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Coming On 'Whistleblower:' Terrifying Journey After Finding Massive Fraud At Military Contractor

July 26, 2018 - 3:53 pm
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NEW YORK (WCBS 880/CBS News) -- Friday’s episode of “Whistleblower” On CBS takes a look at the massive fraud case against Northrop.

James Holzrichter thought he had landed his dream job working for Northrop, but upon moving from testing equipment to “quality assurance” – that is, ensuring that the company was billing the government properly for parts – he discovered some major discrepancies.

“I was finding discrepancies, things that just didn’t add up,” Holzrichter said in a news release. “I came to believe that the company might be double- or even triple-billing for these expensive parts to the U.S. government. And this was adding up to the tune of millions of dollars.”

But Holzrichter was told to back off upon bringing his concerns to his superiors, and he began to suspect the billing irregularities were deliberate.

“All of the indicators were showing that there may be actual fraud,” he says. “I wanted no part of this. I could see myself going to jail.”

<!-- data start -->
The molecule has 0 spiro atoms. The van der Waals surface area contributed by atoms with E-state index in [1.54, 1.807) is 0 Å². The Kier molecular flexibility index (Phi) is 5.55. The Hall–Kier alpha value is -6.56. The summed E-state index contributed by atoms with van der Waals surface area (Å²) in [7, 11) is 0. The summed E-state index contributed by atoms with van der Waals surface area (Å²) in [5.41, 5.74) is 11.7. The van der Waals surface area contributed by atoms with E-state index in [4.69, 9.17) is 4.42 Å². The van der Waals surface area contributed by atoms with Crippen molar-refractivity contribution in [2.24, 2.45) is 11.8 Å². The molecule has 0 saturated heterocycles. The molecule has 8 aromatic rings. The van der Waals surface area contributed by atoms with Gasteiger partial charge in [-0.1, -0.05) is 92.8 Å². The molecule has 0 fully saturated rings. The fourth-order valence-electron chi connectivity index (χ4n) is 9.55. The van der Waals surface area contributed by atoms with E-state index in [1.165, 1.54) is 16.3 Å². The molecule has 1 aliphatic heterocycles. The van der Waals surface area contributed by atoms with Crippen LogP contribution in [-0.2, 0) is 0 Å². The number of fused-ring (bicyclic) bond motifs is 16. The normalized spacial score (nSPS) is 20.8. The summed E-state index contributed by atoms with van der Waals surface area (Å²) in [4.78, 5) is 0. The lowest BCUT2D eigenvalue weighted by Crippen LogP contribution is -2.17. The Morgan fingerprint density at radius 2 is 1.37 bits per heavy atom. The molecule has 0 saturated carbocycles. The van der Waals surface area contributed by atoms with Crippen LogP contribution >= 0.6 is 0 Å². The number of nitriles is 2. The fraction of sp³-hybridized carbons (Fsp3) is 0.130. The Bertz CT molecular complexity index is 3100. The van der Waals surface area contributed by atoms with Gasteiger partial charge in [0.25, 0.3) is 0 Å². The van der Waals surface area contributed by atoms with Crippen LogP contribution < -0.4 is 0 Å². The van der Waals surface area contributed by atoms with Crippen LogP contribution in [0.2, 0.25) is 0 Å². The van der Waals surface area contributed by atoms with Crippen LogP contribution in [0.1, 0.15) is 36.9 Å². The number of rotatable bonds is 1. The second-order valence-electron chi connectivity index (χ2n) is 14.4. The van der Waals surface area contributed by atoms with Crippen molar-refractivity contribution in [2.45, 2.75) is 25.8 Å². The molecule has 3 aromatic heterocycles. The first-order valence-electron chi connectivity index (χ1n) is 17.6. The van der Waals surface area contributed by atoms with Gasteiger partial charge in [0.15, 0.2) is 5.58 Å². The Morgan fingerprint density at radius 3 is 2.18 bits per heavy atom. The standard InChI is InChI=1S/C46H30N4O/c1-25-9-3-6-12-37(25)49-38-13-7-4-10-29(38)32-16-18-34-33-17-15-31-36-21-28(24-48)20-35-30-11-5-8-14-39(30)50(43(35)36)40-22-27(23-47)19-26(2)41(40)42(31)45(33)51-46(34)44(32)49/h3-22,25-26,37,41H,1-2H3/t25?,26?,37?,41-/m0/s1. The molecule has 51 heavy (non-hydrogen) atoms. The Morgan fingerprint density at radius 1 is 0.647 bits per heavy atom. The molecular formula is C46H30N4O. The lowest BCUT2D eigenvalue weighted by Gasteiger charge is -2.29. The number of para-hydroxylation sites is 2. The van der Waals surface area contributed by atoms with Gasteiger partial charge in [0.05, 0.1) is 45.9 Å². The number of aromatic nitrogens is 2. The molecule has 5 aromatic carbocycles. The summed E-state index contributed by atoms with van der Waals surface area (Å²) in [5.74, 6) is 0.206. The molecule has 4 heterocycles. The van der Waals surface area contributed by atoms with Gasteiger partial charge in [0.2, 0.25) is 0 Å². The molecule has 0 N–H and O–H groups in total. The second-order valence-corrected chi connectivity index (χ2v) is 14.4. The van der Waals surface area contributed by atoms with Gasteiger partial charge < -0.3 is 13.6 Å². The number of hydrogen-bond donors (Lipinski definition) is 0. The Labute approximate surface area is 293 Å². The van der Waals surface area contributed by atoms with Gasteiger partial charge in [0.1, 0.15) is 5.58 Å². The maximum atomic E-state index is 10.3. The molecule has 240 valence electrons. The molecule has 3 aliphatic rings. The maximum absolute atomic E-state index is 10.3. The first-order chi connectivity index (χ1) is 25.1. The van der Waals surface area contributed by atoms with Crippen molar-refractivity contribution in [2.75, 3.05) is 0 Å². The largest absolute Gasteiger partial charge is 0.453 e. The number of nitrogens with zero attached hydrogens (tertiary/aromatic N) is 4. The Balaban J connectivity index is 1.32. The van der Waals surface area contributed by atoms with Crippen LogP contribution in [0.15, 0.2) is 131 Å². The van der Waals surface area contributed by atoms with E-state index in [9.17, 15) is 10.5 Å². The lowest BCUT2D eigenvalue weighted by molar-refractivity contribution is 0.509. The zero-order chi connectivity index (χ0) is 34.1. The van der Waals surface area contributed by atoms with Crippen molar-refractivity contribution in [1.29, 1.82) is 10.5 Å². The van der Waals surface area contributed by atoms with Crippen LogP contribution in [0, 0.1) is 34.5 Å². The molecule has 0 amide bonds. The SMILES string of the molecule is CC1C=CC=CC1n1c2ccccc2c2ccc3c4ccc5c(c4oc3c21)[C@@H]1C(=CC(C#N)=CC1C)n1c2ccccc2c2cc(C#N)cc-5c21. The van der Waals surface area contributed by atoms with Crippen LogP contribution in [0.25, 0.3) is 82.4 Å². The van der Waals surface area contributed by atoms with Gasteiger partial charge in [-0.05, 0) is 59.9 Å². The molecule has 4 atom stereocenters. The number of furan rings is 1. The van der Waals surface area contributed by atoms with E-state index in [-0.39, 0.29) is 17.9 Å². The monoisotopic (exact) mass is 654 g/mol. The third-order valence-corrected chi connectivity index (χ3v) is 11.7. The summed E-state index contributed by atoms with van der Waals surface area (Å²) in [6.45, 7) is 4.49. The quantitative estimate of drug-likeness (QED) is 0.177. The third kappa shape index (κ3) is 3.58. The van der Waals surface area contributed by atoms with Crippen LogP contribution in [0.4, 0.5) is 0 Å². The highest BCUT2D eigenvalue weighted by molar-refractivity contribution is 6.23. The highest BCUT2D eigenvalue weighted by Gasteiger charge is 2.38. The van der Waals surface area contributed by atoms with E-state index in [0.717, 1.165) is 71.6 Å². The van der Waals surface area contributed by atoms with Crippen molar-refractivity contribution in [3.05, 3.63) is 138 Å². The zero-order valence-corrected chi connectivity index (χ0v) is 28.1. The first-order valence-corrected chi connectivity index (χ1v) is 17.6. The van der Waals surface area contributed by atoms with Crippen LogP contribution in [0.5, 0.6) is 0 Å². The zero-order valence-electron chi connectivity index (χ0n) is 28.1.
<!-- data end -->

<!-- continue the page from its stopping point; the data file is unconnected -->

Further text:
So Holzrichter became a whistleblower.

“He starts collecting all the evidence, taping it to his body, and smuggling it out; smuggling it home. He becomes a whistleblower, and this whistleblower case lasts 17 years. His daughter is 3 when he starts. She’s 20 when the case finishes,” host Alex Ferrer said.

Holzrichter said the case cost him his career, and a lot more than that.

“And during the course of that time, his phones are tapped at home. On three occasions, federal authorities have his home scanned and find wiretaps. A professional burglarizes home and does nothing except go through the evidence he has collected. His car, his daughter’s car, his son’s car are all tampered with – and result with the front tire of the car falling off while they’re driving. They end up in financial straits and end up living in a homeless shelter,” Ferrer said. “I mean, everything that could happen, happens.”

Holzrichter admits he has no proof of who did the burglary, wiretap, and tampering.

“But he’s terrified, you know, somebody’s going to kill him,” Ferrer said.

For the first time on Friday, the entire Holzrichter family will talk openly about their harrowing experiences.

“The cost is so much,” Holzrichter says to his five children, now grown. “How do I give you back your childhood?”

The new episode of “Whistleblower” airs at 8 p.m. Eastern Time Friday on CBS2 in New York and on CBS stations nationwide.